MEMS Seminar: Distributed Data Fusion - Neighbors, Rumors and the Art of Collective Knowledge
Wednesday, March 22, 2017
1:30 pm - 2:30 pm
Fitzpatrick Center Schiciano Auditorium Side A
Professor Mark Campbell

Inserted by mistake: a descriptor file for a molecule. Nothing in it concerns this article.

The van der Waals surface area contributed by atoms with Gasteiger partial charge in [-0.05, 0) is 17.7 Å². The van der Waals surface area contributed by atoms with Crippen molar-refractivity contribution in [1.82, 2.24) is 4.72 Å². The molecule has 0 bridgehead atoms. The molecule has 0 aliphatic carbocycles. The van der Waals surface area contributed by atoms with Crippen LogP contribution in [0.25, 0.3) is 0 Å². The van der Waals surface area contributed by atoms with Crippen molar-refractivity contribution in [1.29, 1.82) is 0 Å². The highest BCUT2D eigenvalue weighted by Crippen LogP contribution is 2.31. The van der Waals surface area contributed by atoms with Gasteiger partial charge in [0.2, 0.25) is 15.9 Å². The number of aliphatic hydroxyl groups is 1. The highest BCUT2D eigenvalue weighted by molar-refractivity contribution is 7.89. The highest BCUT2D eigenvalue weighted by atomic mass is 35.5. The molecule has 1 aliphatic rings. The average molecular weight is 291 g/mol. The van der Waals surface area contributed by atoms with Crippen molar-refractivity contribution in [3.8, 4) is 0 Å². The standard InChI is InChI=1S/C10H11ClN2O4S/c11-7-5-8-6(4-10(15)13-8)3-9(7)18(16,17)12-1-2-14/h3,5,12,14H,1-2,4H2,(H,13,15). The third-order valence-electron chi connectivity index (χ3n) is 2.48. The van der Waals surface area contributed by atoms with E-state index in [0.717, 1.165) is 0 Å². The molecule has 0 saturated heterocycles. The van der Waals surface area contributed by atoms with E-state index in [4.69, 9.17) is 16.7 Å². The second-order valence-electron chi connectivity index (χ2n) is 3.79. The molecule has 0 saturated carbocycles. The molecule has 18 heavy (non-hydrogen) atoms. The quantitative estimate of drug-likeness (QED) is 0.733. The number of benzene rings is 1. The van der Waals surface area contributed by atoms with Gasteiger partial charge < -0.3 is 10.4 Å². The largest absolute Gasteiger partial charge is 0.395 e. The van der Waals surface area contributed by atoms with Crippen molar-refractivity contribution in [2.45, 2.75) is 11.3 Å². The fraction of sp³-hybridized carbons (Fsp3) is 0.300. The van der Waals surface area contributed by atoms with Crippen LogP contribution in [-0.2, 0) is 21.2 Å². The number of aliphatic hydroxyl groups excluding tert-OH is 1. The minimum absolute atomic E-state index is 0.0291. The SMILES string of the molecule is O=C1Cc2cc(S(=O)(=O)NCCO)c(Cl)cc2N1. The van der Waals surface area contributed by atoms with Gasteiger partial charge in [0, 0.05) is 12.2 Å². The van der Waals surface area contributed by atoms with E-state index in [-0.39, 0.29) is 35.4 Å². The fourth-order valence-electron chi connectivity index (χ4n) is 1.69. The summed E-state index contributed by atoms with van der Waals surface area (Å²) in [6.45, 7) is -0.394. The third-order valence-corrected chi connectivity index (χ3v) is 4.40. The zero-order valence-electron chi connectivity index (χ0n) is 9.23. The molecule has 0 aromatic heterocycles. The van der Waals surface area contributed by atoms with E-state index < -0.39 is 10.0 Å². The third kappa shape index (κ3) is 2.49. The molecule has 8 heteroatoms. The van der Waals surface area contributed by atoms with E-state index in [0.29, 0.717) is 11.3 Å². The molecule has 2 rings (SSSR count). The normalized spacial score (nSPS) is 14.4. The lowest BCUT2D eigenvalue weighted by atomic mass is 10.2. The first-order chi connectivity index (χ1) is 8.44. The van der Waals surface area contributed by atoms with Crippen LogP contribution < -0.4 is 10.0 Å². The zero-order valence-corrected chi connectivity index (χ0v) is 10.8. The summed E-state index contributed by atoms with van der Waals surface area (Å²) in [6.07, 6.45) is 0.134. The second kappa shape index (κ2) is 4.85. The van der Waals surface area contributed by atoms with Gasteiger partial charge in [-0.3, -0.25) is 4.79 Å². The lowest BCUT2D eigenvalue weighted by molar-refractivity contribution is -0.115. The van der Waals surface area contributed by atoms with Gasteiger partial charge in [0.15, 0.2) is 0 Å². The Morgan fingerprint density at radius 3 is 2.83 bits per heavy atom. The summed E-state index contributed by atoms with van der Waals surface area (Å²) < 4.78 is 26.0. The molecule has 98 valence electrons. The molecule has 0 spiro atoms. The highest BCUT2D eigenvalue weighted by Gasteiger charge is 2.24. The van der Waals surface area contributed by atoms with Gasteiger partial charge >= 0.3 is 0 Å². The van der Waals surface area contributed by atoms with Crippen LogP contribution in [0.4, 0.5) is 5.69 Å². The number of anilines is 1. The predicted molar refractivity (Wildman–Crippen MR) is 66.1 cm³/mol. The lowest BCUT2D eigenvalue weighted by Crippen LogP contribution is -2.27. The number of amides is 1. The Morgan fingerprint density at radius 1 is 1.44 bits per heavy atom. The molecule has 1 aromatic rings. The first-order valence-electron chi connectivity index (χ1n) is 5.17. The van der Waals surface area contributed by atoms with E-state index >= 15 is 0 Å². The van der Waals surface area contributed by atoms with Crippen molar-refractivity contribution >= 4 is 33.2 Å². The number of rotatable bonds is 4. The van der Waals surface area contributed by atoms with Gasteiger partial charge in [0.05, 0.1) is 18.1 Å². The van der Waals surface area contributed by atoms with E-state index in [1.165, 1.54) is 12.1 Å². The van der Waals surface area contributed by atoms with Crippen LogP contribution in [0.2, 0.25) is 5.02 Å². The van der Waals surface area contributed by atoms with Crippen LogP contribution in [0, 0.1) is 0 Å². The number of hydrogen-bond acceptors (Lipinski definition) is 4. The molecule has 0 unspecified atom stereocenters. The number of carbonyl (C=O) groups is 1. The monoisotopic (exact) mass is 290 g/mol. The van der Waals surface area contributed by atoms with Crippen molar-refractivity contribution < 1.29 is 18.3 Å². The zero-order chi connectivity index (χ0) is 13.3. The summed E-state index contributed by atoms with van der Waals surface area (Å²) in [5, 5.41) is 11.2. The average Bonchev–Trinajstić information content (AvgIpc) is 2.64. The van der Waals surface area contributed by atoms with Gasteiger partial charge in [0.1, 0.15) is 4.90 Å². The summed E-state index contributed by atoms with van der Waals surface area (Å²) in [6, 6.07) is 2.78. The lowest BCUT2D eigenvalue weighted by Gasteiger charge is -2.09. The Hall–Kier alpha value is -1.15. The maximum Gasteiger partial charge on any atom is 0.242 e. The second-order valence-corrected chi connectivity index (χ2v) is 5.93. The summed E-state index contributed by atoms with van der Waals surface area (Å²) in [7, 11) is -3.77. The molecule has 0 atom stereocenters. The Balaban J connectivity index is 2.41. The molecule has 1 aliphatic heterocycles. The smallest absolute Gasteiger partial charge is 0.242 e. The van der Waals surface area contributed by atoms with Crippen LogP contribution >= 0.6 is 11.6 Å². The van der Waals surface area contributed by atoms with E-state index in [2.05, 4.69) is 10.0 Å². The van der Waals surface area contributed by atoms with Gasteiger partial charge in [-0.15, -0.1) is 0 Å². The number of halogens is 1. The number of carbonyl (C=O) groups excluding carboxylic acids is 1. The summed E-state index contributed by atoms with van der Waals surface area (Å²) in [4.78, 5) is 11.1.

Distributed data fusion is the process whereby a group of agents sense their local environment, communicate with other agents, and collectively try to infer knowledge about a particular process. The applications are many: cooperative robots mapping a room; cooperative UAVs tracking a moving object on the ground or searching for survivors; a distributed formation of space telescopes; a game of hide and seek with kids; a group of people discussing an interesting issue, either in person or on-line. This talk will use a paradigm called Bayesian Distributed Data Fusion (DDF) to explore the challenges, solutions and applications related to a group of agents working together sensing, communicating, and inferring processes in their environment. These challenges include: how to build a scalable solution; how to maintain consistent estimates and avoid rumor propagation; how to handle complex information types (such as semantic human inputs); and how to handle varying network topologies. The theoretical underpinnings of these solutions will be studied, along with a series of applications focused cooperating UAVs, robots, and people. Lunch will be served from 1-1:30 pm.